We can also help with negotiations. For instance, if someone is having difficulties with their landlord we can help resolve the situation. The people we help have often had a traumatic life so they can react defensively which can come across as aggression.
Our staff can show a young person how to behave in difficult situations or even speak to landlords to try and resolve issues. What we do is often a little thing, but those little things are very important.
We need resources to do these little things. My wish list for funding is to get it to the frontline social care workers so that they have small amounts of money to apply practical, first aid remedies to situations that they come across every day.
We also operate an activity centre. Last Thursday, there were 50 young people playing football and then having something to eat at our centre. This provided an opportunity for our social care staff to meet vulnerable people in a social environment and find out if there are any issues affecting them that they can assist with. The activity centre is an opt-in service. So we are preaching to the converted because if they come they know what they are coming to. It provides a conducive atmosphere for us to deliver our service.
Don Bosco’s football team of ex residents and care leavers gives a sense of belonging as well as an outlet for pent-up physical energy.
If money was not an issue, what more could Don Bosco Care provide and achieve? Or is it just the ability to do more little things, which can have such an impact?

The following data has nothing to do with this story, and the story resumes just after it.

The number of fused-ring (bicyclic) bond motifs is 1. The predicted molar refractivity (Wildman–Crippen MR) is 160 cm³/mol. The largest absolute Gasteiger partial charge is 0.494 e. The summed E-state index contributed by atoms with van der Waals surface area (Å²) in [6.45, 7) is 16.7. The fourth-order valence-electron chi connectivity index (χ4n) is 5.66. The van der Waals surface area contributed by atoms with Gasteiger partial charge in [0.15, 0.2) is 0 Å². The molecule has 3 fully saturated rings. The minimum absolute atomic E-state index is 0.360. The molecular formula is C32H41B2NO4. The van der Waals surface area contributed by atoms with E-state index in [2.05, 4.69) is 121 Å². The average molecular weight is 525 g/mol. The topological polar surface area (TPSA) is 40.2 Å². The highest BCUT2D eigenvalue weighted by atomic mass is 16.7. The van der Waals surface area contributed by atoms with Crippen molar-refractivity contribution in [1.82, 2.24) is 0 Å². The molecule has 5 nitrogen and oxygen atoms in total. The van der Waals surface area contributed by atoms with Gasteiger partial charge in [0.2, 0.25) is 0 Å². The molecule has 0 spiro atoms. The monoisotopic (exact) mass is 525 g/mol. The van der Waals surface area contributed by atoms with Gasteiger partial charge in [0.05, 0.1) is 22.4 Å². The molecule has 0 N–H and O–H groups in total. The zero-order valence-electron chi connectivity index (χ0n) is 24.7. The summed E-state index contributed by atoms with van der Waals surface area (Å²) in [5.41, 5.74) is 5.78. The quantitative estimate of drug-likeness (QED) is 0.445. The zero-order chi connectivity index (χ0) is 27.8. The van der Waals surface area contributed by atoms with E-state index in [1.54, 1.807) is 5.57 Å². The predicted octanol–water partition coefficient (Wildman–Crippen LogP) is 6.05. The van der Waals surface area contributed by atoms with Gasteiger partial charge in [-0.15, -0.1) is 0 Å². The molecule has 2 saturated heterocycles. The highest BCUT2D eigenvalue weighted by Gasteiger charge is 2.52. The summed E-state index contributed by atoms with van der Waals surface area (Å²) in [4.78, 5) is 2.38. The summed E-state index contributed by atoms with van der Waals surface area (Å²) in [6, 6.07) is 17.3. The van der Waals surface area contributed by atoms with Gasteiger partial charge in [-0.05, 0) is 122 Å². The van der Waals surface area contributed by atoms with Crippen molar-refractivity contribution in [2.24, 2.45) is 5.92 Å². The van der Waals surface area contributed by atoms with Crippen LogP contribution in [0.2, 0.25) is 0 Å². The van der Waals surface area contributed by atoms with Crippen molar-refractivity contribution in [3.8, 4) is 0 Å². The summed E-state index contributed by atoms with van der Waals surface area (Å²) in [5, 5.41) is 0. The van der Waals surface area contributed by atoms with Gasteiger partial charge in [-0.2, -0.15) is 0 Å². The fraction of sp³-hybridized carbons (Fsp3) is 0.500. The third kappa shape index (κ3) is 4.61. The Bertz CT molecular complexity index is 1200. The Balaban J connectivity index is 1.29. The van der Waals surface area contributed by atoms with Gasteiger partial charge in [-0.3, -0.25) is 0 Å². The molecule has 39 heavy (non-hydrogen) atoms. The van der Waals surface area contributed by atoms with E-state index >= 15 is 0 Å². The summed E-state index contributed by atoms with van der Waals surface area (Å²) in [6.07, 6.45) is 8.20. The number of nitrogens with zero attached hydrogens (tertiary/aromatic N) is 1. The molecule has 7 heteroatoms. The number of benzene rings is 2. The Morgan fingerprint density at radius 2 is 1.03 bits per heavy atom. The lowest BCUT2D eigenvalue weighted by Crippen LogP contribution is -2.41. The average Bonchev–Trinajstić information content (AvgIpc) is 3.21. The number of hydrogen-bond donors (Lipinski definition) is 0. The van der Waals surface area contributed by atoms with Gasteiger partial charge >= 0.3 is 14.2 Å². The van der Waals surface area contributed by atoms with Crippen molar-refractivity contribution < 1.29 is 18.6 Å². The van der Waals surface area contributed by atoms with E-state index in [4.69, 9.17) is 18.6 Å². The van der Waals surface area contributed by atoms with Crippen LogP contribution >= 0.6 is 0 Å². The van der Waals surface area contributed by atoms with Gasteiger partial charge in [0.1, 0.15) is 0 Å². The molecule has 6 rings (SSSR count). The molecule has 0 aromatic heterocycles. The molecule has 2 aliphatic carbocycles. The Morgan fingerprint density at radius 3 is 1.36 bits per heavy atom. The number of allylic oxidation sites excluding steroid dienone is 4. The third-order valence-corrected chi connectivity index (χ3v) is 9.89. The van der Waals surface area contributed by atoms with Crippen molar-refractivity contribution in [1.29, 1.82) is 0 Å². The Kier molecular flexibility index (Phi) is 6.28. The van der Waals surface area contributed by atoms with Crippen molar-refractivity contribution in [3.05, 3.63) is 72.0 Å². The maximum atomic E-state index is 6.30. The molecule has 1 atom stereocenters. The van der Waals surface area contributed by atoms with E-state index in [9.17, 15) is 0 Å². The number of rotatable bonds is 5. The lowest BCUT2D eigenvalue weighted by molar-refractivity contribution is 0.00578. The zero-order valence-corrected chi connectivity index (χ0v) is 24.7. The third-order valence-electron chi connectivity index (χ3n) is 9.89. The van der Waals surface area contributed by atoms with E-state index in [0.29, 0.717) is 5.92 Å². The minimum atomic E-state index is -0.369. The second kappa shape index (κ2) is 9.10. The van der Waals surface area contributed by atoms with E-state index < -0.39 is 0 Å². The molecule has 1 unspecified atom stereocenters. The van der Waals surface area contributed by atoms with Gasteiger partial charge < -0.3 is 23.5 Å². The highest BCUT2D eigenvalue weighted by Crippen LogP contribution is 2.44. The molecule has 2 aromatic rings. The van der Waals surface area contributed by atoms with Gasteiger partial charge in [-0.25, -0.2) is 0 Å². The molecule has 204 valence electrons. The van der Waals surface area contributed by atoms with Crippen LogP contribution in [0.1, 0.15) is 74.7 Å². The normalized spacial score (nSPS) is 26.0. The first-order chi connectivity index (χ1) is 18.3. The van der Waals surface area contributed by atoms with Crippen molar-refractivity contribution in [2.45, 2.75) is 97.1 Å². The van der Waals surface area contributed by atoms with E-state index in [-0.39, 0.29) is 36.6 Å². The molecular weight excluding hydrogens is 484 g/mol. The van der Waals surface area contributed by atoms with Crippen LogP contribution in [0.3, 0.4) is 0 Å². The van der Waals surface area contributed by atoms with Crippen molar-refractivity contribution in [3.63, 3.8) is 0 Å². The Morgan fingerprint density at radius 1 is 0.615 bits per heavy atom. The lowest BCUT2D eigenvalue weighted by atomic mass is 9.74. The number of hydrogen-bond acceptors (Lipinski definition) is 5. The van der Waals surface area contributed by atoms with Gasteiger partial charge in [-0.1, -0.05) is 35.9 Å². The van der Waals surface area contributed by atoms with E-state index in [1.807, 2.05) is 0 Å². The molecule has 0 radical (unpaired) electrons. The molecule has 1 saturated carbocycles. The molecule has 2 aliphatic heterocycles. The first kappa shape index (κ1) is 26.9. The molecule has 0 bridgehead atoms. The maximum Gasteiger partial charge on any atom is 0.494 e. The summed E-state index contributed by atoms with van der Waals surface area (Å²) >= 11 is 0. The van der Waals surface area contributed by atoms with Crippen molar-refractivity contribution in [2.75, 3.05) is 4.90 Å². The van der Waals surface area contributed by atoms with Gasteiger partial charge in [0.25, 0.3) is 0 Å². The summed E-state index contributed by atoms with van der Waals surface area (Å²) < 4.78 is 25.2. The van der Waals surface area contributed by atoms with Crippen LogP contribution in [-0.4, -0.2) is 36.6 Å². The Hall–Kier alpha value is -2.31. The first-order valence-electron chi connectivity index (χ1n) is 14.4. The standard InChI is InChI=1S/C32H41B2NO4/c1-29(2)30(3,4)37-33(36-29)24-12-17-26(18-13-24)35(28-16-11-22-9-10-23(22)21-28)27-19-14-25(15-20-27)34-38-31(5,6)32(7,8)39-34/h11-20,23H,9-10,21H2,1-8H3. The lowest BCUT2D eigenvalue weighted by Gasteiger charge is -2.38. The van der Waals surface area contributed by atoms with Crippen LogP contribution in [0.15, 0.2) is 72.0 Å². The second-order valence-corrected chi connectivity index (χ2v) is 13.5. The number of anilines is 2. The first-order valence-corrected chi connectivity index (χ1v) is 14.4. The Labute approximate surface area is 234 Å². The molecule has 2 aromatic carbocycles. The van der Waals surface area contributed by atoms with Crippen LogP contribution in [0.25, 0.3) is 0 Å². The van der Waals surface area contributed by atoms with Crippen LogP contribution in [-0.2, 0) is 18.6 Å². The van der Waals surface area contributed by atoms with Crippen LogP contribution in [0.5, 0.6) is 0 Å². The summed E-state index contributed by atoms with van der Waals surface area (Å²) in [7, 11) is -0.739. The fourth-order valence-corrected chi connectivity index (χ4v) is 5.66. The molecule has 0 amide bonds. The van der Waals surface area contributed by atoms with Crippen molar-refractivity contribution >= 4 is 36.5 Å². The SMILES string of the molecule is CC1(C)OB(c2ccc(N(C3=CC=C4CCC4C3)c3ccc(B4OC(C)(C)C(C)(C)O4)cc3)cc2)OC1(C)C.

BH: It is lots of small stuff, and we would also like to do some refurbishment in our properties. We have been around since 1978 and our buildings would benefit from modernisation.
How would you describe the current fundraising environment in Ireland and what is your approach to fundraising? Brian was discussing the fact that it is not a pushy approach….
Kevin Delaney (KD): For many years we did not need to fundraise. We were virtually 100% state-funded and we had a small number of benefactors. Then the recession hit and government funding was cut so there was quite a shortfall.
We did our first ever direct mail campaign last Christmas and 2,600 people responded with donations from €2 up to €1,000, which was amazing. Now it’s about leveraging that, explaining what we are doing and the subtleties of our work.